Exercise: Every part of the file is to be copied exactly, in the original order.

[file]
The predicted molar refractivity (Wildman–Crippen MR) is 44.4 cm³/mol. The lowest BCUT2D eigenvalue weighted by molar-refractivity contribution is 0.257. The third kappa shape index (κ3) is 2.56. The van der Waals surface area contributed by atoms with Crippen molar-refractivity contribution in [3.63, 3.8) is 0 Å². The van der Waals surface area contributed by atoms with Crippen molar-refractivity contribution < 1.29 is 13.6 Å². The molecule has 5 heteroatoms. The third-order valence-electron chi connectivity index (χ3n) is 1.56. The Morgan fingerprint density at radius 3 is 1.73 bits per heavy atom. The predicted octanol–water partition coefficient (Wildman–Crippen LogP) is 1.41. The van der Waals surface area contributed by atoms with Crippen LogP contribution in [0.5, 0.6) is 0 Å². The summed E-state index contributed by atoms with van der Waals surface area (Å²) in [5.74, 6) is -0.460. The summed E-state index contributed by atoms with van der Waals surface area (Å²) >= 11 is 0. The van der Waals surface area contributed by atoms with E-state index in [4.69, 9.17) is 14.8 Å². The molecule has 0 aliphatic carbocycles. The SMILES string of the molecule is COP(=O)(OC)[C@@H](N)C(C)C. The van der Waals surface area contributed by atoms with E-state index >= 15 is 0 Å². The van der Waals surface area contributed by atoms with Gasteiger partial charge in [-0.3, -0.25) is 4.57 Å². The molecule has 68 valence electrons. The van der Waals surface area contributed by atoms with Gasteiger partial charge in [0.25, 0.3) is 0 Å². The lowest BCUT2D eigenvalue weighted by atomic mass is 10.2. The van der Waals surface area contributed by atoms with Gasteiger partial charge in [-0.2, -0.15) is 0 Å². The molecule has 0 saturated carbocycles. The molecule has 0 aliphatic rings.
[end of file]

The predicted molar refractivity (Wildman–Crippen MR) is 44.4 cm³/mol. The lowest BCUT2D eigenvalue weighted by molar-refractivity contribution is 0.257. The third kappa shape index (κ3) is 2.56. The van der Waals surface area contributed by atoms with Crippen molar-refractivity contribution in [3.63, 3.8) is 0 Å². The van der Waals surface area contributed by atoms with Crippen molar-refractivity contribution < 1.29 is 13.6 Å². The molecule has 5 heteroatoms. The third-order valence-electron chi connectivity index (χ3n) is 1.56. The Morgan fingerprint density at radius 3 is 1.73 bits per heavy atom. The predicted octanol–water partition coefficient (Wildman–Crippen LogP) is 1.41. The van der Waals surface area contributed by atoms with Crippen LogP contribution in [0.5, 0.6) is 0 Å². The summed E-state index contributed by atoms with van der Waals surface area (Å²) in [5.74, 6) is -0.460. The summed E-state index contributed by atoms with van der Waals surface area (Å²) >= 11 is 0. The van der Waals surface area contributed by atoms with E-state index in [4.69, 9.17) is 14.8 Å². The molecule has 0 aliphatic carbocycles. The SMILES string of the molecule is COP(=O)(OC)[C@@H](N)C(C)C. The van der Waals surface area contributed by atoms with E-state index >= 15 is 0 Å². The van der Waals surface area contributed by atoms with Gasteiger partial charge in [-0.3, -0.25) is 4.57 Å². The molecule has 68 valence electrons. The van der Waals surface area contributed by atoms with Gasteiger partial charge in [0.25, 0.3) is 0 Å². The lowest BCUT2D eigenvalue weighted by atomic mass is 10.2. The van der Waals surface area contributed by atoms with Gasteiger partial charge in [-0.2, -0.15) is 0 Å². The molecule has 0 saturated carbocycles. The molecule has 0 aliphatic rings.